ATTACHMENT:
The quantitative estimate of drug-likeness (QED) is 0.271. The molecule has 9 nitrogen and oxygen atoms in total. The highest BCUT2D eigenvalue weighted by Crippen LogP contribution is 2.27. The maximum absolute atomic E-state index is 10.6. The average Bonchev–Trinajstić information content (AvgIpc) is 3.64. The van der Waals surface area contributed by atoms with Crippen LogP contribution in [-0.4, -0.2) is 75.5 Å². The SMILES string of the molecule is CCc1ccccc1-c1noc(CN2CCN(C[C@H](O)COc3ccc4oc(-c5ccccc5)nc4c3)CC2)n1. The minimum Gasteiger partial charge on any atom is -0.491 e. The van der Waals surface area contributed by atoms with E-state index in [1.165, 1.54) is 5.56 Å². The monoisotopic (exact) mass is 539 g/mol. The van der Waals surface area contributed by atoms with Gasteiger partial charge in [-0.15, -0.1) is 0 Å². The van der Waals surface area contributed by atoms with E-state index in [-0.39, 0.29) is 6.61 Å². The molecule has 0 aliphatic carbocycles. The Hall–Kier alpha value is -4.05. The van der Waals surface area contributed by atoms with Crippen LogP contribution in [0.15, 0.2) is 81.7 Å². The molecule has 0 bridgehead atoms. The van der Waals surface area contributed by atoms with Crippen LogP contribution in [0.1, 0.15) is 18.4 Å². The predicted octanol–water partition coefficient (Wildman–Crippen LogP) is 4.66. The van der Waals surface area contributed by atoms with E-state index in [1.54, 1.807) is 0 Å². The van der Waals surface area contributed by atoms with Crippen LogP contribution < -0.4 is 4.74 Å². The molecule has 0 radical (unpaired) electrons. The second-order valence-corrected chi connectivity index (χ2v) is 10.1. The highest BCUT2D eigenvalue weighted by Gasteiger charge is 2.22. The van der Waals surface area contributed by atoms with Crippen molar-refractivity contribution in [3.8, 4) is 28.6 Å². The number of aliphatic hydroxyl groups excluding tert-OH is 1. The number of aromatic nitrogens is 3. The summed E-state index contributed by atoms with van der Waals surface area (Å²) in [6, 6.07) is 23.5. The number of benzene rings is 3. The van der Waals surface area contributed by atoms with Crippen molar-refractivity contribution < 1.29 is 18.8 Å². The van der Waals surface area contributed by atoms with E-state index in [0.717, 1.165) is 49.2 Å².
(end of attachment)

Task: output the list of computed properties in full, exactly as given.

The quantitative estimate of drug-likeness (QED) is 0.271. The molecule has 9 nitrogen and oxygen atoms in total. The highest BCUT2D eigenvalue weighted by Crippen LogP contribution is 2.27. The maximum absolute atomic E-state index is 10.6. The average Bonchev–Trinajstić information content (AvgIpc) is 3.64. The van der Waals surface area contributed by atoms with Crippen LogP contribution in [-0.4, -0.2) is 75.5 Å². The SMILES string of the molecule is CCc1ccccc1-c1noc(CN2CCN(C[C@H](O)COc3ccc4oc(-c5ccccc5)nc4c3)CC2)n1. The minimum Gasteiger partial charge on any atom is -0.491 e. The van der Waals surface area contributed by atoms with E-state index in [1.165, 1.54) is 5.56 Å². The monoisotopic (exact) mass is 539 g/mol. The van der Waals surface area contributed by atoms with Gasteiger partial charge in [-0.15, -0.1) is 0 Å². The van der Waals surface area contributed by atoms with E-state index in [-0.39, 0.29) is 6.61 Å². The molecule has 0 aliphatic carbocycles. The Hall–Kier alpha value is -4.05. The van der Waals surface area contributed by atoms with Crippen LogP contribution in [0.15, 0.2) is 81.7 Å². The molecule has 0 bridgehead atoms. The van der Waals surface area contributed by atoms with Crippen LogP contribution in [0.1, 0.15) is 18.4 Å². The predicted octanol–water partition coefficient (Wildman–Crippen LogP) is 4.66. The van der Waals surface area contributed by atoms with E-state index in [1.54, 1.807) is 0 Å². The van der Waals surface area contributed by atoms with Crippen LogP contribution < -0.4 is 4.74 Å². The molecule has 0 radical (unpaired) electrons. The second-order valence-corrected chi connectivity index (χ2v) is 10.1. The highest BCUT2D eigenvalue weighted by Gasteiger charge is 2.22. The van der Waals surface area contributed by atoms with Crippen molar-refractivity contribution in [3.8, 4) is 28.6 Å². The number of aliphatic hydroxyl groups excluding tert-OH is 1. The number of aromatic nitrogens is 3. The summed E-state index contributed by atoms with van der Waals surface area (Å²) in [6, 6.07) is 23.5. The number of benzene rings is 3. The van der Waals surface area contributed by atoms with Crippen molar-refractivity contribution < 1.29 is 18.8 Å². The van der Waals surface area contributed by atoms with E-state index in [0.717, 1.165) is 49.2 Å².